A tapestry of cultures and traditions

Malaysia is a vibrant tapestry woven from the threads of various cultures, ethnicities and religions. Malays, Chinese, Indians and numerous indigenous groups call this nation home, each contributing their unique heritage to the country’s cultural mosaic. The coexistence of these diverse backgrounds is a testament to the harmonious bond that unites Malaysians.

Strength in diversity

The unity among Malaysians is not merely a superficial coexistence but a deeply ingrained value. It is a recognition of the strength that emerges from diversity. Different languages are spoken, various cuisines are savoured and a myriad of festivals are celebrated. This diversity, rather than being a source of division, has become a unifying force that enriches the nation’s social fabric.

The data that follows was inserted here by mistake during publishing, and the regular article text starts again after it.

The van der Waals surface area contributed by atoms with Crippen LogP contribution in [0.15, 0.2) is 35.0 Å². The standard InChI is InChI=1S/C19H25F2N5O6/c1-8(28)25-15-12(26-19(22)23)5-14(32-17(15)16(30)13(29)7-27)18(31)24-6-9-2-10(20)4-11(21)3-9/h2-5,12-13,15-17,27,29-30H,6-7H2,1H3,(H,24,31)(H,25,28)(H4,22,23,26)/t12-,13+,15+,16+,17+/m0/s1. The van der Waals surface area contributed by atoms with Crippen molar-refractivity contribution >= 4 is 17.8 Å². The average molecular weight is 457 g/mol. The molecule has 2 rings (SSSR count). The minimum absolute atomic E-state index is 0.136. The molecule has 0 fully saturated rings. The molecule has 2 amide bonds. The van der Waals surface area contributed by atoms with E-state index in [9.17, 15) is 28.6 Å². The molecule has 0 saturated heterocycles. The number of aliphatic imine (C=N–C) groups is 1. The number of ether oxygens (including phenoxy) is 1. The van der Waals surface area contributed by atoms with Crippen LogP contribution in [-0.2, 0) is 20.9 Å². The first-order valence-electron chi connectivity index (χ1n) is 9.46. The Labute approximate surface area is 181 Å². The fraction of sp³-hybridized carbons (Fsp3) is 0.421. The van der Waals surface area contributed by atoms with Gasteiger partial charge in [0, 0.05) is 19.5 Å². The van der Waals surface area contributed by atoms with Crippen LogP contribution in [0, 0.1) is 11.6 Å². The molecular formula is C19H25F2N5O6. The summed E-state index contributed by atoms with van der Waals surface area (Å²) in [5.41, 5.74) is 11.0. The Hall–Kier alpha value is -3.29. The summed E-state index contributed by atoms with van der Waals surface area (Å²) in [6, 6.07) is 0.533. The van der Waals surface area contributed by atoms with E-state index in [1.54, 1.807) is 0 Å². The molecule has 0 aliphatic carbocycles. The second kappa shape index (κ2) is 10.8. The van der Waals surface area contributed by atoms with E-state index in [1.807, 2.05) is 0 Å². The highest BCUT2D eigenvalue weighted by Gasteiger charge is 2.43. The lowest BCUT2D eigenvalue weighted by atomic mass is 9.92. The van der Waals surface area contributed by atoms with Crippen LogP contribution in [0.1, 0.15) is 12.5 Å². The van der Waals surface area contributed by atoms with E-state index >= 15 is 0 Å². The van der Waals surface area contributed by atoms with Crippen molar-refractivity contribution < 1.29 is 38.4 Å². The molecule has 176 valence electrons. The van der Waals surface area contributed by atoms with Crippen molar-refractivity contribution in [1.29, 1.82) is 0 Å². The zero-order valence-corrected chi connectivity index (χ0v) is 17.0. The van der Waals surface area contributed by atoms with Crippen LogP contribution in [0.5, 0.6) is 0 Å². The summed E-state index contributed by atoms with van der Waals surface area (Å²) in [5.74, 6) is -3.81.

Historical foundations

The roots of unity in Malaysia run deep, with the nation’s history marked by collaboration and mutual respect among its communities. From the early trade interactions to the shared struggles during the fight for independence, these historical milestones have contributed to the spirit of togetherness that defines the nation.

Shared visions for progress

The spirit of unity extends beyond cultural bonds. Malaysians have collectively worked towards shared visions of progress, driving the nation’s growth in various sectors. From economic development to education and technological advancement, the collaborative efforts of Malaysians from all walks of life have paved the way for Malaysia to thrive on the global stage.

Challenges and resilience